Letter: Private school role

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The Independent Culture
Sir: Every year with the publication of primary school league tables, we read about the "best schools in the country" ("The best school in England", 8 December). Undoubtedly the schools with the highest results are good schools. But are we really to believe that the only difference between high-achieving schools and others is the "expectations" of the teachers?

In schools each year some children make extraordinary progress; children with learning difficulties, children who cannot get to sleep at night because they sleep in overcrowded rooms or on the floor, children who arrive without breakfast or who exist on a poor diet, some who are refugees from war-torn countries. But who knows of their efforts, or recognises the skill and dedication of their teachers?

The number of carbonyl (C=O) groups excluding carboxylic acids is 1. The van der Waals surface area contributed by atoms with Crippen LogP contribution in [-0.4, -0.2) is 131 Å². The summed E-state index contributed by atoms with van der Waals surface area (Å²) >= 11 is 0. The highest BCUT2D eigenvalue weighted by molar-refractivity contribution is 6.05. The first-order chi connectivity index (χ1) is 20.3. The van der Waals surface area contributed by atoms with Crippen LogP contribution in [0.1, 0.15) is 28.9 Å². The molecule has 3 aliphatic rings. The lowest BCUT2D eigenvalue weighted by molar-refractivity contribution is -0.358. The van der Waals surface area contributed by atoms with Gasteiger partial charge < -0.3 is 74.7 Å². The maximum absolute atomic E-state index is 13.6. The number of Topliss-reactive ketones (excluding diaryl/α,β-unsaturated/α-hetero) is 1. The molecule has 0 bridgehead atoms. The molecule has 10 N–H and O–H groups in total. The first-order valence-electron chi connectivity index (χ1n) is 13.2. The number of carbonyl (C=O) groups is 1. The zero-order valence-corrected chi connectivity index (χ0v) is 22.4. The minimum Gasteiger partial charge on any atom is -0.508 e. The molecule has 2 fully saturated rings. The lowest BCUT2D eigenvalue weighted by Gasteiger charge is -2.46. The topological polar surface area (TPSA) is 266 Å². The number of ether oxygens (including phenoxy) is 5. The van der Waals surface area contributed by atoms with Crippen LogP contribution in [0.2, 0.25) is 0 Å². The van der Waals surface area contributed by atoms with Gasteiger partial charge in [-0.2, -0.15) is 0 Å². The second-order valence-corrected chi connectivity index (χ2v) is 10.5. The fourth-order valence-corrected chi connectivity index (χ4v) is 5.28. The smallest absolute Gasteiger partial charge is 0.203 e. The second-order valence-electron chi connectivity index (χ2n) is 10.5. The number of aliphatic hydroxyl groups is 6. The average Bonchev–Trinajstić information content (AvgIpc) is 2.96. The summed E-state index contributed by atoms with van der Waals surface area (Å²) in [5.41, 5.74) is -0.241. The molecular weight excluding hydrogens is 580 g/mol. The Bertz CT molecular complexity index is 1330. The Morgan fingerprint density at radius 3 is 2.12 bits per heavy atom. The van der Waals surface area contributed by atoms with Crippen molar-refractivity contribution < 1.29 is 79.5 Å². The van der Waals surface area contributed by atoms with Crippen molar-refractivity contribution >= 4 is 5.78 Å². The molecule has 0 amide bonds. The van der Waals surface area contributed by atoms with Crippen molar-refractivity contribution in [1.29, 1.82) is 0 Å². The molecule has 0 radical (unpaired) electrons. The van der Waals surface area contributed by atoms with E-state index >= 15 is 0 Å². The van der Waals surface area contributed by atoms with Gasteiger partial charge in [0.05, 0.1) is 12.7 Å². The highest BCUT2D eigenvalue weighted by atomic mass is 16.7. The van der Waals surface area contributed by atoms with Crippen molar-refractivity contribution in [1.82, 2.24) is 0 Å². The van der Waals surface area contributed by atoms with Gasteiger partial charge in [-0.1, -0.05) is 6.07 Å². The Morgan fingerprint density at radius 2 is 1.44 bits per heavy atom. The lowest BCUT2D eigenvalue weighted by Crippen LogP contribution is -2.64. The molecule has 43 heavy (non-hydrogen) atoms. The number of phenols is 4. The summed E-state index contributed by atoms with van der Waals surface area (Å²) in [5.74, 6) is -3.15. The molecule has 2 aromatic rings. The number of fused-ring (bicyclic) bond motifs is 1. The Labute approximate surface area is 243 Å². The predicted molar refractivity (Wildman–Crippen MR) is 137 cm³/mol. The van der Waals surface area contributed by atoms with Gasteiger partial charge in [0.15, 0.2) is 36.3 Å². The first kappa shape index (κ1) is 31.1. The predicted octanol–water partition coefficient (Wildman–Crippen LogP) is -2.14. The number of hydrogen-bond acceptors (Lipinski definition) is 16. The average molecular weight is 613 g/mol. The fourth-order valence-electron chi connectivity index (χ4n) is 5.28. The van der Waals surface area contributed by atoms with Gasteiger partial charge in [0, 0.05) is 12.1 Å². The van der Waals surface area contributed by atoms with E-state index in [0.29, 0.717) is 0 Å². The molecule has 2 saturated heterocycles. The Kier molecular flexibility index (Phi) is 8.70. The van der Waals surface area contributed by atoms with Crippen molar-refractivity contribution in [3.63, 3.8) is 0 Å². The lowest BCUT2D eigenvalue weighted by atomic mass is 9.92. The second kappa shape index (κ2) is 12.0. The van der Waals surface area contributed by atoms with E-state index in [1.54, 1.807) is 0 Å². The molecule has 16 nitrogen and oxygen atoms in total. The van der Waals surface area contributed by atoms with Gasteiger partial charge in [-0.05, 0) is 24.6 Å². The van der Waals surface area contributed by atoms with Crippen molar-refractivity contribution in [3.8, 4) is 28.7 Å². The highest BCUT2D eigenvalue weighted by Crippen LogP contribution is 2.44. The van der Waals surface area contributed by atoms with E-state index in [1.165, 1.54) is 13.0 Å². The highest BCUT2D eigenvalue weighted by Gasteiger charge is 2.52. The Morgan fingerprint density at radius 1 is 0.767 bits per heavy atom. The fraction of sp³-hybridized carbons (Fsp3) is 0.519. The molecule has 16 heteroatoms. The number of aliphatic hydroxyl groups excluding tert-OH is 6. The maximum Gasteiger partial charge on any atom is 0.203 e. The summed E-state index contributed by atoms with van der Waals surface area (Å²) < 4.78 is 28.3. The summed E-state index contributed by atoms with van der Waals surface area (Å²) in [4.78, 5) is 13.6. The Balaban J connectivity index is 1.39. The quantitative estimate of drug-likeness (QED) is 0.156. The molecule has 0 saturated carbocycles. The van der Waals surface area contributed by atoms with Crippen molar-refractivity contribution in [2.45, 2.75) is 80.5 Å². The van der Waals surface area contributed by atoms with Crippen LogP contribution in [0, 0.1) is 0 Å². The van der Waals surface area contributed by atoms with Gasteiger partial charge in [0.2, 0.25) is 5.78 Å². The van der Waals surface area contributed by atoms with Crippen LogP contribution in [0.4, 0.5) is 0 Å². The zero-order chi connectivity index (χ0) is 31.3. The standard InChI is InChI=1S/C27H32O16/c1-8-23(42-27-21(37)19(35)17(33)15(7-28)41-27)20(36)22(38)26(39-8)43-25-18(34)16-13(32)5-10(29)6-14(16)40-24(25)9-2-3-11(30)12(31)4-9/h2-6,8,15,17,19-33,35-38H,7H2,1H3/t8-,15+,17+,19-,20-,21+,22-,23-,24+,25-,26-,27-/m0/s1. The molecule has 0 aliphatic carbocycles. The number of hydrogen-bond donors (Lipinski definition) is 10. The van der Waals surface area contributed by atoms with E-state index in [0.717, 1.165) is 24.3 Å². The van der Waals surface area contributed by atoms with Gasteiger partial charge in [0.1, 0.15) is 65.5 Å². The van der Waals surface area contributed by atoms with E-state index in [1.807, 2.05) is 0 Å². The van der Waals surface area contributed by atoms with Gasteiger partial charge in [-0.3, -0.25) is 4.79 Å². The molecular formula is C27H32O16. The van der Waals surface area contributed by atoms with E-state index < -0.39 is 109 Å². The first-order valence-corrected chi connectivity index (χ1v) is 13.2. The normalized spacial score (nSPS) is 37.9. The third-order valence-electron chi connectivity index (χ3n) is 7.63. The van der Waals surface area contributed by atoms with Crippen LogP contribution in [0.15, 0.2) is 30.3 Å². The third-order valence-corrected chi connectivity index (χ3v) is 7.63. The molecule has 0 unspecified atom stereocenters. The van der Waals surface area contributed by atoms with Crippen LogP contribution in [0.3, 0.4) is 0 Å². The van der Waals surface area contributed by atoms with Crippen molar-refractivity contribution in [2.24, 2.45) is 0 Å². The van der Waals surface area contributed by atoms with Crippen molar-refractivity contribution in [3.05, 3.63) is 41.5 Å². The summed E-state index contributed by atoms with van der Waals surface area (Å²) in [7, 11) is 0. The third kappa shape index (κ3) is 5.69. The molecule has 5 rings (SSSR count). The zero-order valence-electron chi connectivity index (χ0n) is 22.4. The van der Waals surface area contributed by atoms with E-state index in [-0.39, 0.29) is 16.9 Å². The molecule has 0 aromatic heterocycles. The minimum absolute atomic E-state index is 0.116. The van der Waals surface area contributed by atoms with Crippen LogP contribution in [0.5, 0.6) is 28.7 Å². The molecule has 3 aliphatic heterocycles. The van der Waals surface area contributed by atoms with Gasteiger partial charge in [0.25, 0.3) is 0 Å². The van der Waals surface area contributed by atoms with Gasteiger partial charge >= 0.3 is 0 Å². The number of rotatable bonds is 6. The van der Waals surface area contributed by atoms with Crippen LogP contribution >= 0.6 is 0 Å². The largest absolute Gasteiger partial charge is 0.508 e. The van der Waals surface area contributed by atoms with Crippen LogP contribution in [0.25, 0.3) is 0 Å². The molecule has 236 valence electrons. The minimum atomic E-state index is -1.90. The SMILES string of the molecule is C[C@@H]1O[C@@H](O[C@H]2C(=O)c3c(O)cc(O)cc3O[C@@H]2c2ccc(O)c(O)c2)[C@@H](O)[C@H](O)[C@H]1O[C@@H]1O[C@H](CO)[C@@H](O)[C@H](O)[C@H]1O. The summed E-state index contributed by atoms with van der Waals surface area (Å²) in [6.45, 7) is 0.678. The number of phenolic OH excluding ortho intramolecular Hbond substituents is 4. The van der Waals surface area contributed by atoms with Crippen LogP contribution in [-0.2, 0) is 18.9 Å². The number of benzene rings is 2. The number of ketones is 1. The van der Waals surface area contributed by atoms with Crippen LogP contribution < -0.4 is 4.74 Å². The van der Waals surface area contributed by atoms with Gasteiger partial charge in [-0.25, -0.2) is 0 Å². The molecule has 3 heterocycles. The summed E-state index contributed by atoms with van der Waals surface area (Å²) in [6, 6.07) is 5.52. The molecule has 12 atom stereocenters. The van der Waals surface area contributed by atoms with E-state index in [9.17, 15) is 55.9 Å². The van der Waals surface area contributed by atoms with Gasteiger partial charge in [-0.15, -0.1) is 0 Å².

The league tables are not only misleading; they are destructive. What does being named as "one of the bottom 10 primary schools in the country" do to the morale of the pupils and parents of the school? How do head teachers appoint good staff for such schools? How do they attract the pupils who will help to raise standards? How many good teachers leave and look for jobs in the "best schools"?

If teacher expectations are the "simple secret" to success, then we should carry out a simple experiment. The staff from the "best" school could change places with those from one of the "worst," and within time positions will be reversed. Anyone prepared to test the hypothesis?

JANE FULFORD

Head Teacher

Winton Primary School

London N1

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